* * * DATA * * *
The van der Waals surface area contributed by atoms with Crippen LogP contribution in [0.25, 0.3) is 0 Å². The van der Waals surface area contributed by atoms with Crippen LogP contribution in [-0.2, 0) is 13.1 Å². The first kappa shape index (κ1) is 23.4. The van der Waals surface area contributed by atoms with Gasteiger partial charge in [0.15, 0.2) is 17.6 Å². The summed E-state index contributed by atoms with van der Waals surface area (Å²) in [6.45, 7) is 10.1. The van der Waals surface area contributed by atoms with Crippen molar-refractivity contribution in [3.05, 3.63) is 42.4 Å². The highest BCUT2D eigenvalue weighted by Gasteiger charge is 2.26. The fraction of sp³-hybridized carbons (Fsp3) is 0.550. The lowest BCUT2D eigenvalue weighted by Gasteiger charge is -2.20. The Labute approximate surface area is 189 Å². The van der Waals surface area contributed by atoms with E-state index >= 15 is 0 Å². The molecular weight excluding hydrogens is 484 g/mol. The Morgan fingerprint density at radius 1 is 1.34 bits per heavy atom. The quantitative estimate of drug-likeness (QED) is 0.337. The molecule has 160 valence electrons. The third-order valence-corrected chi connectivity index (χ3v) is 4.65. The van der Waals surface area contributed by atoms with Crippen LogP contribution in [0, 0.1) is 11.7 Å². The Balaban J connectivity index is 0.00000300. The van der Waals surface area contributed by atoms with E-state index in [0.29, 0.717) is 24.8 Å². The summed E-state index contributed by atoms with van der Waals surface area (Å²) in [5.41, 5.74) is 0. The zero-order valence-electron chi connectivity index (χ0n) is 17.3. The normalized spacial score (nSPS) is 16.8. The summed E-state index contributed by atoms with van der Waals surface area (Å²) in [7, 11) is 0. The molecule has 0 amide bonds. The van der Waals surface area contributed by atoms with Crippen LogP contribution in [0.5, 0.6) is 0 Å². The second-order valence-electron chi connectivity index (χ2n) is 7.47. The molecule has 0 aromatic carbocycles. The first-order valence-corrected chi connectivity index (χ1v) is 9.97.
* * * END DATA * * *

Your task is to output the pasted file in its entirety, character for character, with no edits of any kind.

The van der Waals surface area contributed by atoms with Crippen LogP contribution in [0.25, 0.3) is 0 Å². The van der Waals surface area contributed by atoms with Crippen LogP contribution in [-0.2, 0) is 13.1 Å². The first kappa shape index (κ1) is 23.4. The van der Waals surface area contributed by atoms with Gasteiger partial charge in [0.15, 0.2) is 17.6 Å². The summed E-state index contributed by atoms with van der Waals surface area (Å²) in [6.45, 7) is 10.1. The van der Waals surface area contributed by atoms with Crippen molar-refractivity contribution in [3.05, 3.63) is 42.4 Å². The highest BCUT2D eigenvalue weighted by Gasteiger charge is 2.26. The fraction of sp³-hybridized carbons (Fsp3) is 0.550. The lowest BCUT2D eigenvalue weighted by Gasteiger charge is -2.20. The Labute approximate surface area is 189 Å². The van der Waals surface area contributed by atoms with E-state index >= 15 is 0 Å². The molecular weight excluding hydrogens is 484 g/mol. The Morgan fingerprint density at radius 1 is 1.34 bits per heavy atom. The quantitative estimate of drug-likeness (QED) is 0.337. The molecule has 160 valence electrons. The third-order valence-corrected chi connectivity index (χ3v) is 4.65. The van der Waals surface area contributed by atoms with Crippen LogP contribution in [0, 0.1) is 11.7 Å². The Balaban J connectivity index is 0.00000300. The van der Waals surface area contributed by atoms with E-state index in [0.29, 0.717) is 24.8 Å². The summed E-state index contributed by atoms with van der Waals surface area (Å²) in [5.41, 5.74) is 0. The zero-order valence-electron chi connectivity index (χ0n) is 17.3. The normalized spacial score (nSPS) is 16.8. The summed E-state index contributed by atoms with van der Waals surface area (Å²) in [7, 11) is 0. The molecule has 0 amide bonds. The van der Waals surface area contributed by atoms with Crippen LogP contribution in [0.5, 0.6) is 0 Å². The second-order valence-electron chi connectivity index (χ2n) is 7.47. The molecule has 0 aromatic carbocycles. The first-order valence-corrected chi connectivity index (χ1v) is 9.97.